A classically trained musical genius, chart-topping chanteuse, and Black Power icon, Nina Simone is one of the most influential, beloved, provocative, and least understood artists of our time. On stage, she was known for utterly free, rapturous performances, earning her the epithet "High Priestess of Soul." But amid the violent, day-to-day fight for civil rights, she struggled to reconcile artistic ambition with her fierce devotion to a movement. Director Liz Garbus sensitively explores the constant state of opposition that trapped and tortured Simone—as a classical pianist pigeonholed in jazz, as a professional boxed in by family life, as a black woman in racist America—and in so doing, reveals a towering figure transcending categorization and her times. The film stays true to Simone's subjectivity by mining never-before-heard tapes, rare archival footage, and interviews with close friends and family. Charting Simone’s musical inventiveness alongside the arc of her Jim Crow childhood, defining role in the Civil Rights Movement, arrival at Carnegie Hall, self-imposed exile in Liberia, and solitary life in France, this astonishingly intimate yet epic portrait becomes a non-fiction musical—lush tracks and riveting story resonating inextricably. —C.L.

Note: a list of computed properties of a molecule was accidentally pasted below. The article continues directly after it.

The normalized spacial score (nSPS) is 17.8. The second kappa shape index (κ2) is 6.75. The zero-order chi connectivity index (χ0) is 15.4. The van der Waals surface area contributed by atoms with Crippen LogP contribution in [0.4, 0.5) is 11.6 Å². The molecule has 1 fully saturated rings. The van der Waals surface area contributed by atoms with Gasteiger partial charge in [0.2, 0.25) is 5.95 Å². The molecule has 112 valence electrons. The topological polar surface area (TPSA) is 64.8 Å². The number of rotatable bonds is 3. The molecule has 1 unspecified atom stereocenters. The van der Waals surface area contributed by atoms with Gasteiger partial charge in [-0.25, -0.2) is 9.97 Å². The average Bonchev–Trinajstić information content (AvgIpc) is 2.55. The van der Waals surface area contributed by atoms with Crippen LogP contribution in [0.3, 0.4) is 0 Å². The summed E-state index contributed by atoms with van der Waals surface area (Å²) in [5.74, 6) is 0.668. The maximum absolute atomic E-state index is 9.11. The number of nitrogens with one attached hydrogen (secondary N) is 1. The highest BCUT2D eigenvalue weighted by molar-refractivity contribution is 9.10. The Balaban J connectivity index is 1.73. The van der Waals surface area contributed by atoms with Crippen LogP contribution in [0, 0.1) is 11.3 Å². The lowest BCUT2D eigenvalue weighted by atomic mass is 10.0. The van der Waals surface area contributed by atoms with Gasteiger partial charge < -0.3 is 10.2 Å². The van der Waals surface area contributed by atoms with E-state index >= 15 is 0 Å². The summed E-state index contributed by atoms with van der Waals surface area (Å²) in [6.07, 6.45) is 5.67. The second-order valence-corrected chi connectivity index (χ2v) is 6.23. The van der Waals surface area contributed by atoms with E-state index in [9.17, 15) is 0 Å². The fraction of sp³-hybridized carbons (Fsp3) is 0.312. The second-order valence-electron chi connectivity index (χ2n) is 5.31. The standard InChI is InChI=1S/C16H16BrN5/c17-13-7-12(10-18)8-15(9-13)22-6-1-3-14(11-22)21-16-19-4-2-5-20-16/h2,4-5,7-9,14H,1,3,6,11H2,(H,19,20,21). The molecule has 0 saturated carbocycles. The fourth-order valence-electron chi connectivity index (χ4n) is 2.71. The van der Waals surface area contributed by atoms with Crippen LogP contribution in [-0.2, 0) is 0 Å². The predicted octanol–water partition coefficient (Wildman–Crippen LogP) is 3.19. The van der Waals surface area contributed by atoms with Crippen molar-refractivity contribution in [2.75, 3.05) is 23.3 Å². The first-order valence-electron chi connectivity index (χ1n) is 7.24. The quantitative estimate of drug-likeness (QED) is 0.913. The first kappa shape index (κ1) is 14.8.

Academy Award-nominated director Liz Garbus is a leading U.S. documentary filmmaker and co-founder of Moxie Firecracker Films, under which she has produced over 15 films. Recent works include Love, Marilyn, Emmy-nominated Bobby Fischer Against the World,There's Something Wrong with Aunt Diane, and Girlhood. Her first film, The Farm: Angola, USA, won the Grand Jury Prize at the Sundance Film Festival, was nominated for an Academy Award, and won two Primetime Emmy Awards.